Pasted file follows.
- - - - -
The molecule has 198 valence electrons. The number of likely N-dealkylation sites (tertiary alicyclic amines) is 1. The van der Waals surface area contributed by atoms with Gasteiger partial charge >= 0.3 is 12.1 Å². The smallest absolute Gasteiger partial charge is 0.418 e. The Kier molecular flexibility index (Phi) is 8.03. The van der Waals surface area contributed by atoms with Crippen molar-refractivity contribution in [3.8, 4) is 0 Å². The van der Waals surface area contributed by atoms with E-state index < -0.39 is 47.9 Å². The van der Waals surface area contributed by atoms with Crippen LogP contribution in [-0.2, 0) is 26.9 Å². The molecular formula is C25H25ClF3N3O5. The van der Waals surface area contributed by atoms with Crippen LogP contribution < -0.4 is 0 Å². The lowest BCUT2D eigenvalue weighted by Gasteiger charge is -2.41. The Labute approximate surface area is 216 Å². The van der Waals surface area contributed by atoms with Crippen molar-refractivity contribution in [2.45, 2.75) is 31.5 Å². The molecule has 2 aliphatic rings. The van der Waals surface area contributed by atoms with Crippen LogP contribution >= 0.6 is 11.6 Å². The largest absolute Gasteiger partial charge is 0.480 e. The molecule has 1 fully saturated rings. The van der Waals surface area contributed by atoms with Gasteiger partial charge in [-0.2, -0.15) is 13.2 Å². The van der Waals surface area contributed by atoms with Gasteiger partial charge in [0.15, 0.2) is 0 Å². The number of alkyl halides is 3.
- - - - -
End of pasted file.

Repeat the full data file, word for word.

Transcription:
The molecule has 198 valence electrons. The number of likely N-dealkylation sites (tertiary alicyclic amines) is 1. The van der Waals surface area contributed by atoms with Gasteiger partial charge >= 0.3 is 12.1 Å². The smallest absolute Gasteiger partial charge is 0.418 e. The Kier molecular flexibility index (Phi) is 8.03. The van der Waals surface area contributed by atoms with Crippen molar-refractivity contribution in [3.8, 4) is 0 Å². The van der Waals surface area contributed by atoms with E-state index < -0.39 is 47.9 Å². The van der Waals surface area contributed by atoms with Crippen LogP contribution in [-0.2, 0) is 26.9 Å². The molecular formula is C25H25ClF3N3O5. The van der Waals surface area contributed by atoms with Crippen LogP contribution < -0.4 is 0 Å². The lowest BCUT2D eigenvalue weighted by Gasteiger charge is -2.41. The Labute approximate surface area is 216 Å². The van der Waals surface area contributed by atoms with Crippen molar-refractivity contribution in [2.45, 2.75) is 31.5 Å². The molecule has 2 aliphatic rings. The van der Waals surface area contributed by atoms with Crippen LogP contribution >= 0.6 is 11.6 Å². The largest absolute Gasteiger partial charge is 0.480 e. The molecule has 1 fully saturated rings. The van der Waals surface area contributed by atoms with Gasteiger partial charge in [-0.2, -0.15) is 13.2 Å². The van der Waals surface area contributed by atoms with Gasteiger partial charge in [0.15, 0.2) is 0 Å². The number of alkyl halides is 3.